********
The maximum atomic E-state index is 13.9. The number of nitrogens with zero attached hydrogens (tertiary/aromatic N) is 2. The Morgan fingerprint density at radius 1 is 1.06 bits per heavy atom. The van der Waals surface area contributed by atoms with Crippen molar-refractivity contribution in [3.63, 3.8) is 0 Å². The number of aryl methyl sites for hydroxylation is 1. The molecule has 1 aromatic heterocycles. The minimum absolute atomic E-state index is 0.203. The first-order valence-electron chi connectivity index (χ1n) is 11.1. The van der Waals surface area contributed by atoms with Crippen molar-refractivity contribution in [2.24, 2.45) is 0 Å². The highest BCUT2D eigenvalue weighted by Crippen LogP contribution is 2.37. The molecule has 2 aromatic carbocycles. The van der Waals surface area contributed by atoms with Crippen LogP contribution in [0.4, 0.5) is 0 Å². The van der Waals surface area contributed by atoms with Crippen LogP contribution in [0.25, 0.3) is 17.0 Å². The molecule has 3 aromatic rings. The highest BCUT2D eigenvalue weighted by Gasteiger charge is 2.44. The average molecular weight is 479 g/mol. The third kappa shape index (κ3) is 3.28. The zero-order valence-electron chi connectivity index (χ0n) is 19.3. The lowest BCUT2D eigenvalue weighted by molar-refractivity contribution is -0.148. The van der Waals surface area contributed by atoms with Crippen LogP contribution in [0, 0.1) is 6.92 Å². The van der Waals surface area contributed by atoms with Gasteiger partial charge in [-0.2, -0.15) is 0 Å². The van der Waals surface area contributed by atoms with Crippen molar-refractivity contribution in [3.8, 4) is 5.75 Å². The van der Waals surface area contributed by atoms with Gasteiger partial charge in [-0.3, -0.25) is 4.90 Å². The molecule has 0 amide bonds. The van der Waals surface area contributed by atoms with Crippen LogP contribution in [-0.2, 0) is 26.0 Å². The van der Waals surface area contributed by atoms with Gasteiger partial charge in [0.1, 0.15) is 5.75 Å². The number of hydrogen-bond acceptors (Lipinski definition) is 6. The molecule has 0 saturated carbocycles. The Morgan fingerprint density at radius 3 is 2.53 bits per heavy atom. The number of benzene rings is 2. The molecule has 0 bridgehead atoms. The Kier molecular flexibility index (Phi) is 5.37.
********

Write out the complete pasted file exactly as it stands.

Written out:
The maximum atomic E-state index is 13.9. The number of nitrogens with zero attached hydrogens (tertiary/aromatic N) is 2. The Morgan fingerprint density at radius 1 is 1.06 bits per heavy atom. The van der Waals surface area contributed by atoms with Crippen molar-refractivity contribution in [3.63, 3.8) is 0 Å². The number of aryl methyl sites for hydroxylation is 1. The molecule has 1 aromatic heterocycles. The minimum absolute atomic E-state index is 0.203. The first-order valence-electron chi connectivity index (χ1n) is 11.1. The van der Waals surface area contributed by atoms with Crippen molar-refractivity contribution in [2.24, 2.45) is 0 Å². The highest BCUT2D eigenvalue weighted by Crippen LogP contribution is 2.37. The molecule has 2 aromatic carbocycles. The van der Waals surface area contributed by atoms with Crippen LogP contribution in [0.4, 0.5) is 0 Å². The van der Waals surface area contributed by atoms with Crippen LogP contribution in [0.25, 0.3) is 17.0 Å². The molecule has 3 aromatic rings. The highest BCUT2D eigenvalue weighted by Gasteiger charge is 2.44. The average molecular weight is 479 g/mol. The third kappa shape index (κ3) is 3.28. The zero-order valence-electron chi connectivity index (χ0n) is 19.3. The lowest BCUT2D eigenvalue weighted by molar-refractivity contribution is -0.148. The van der Waals surface area contributed by atoms with Crippen LogP contribution in [0, 0.1) is 6.92 Å². The van der Waals surface area contributed by atoms with Gasteiger partial charge in [-0.2, -0.15) is 0 Å². The van der Waals surface area contributed by atoms with Crippen molar-refractivity contribution in [3.8, 4) is 5.75 Å². The van der Waals surface area contributed by atoms with Gasteiger partial charge in [-0.3, -0.25) is 4.90 Å². The molecule has 0 amide bonds. The van der Waals surface area contributed by atoms with Crippen LogP contribution in [-0.2, 0) is 26.0 Å². The van der Waals surface area contributed by atoms with Gasteiger partial charge in [0.1, 0.15) is 5.75 Å². The number of hydrogen-bond acceptors (Lipinski definition) is 6. The molecule has 0 saturated carbocycles. The Morgan fingerprint density at radius 3 is 2.53 bits per heavy atom. The number of benzene rings is 2. The molecule has 0 bridgehead atoms. The Kier molecular flexibility index (Phi) is 5.37.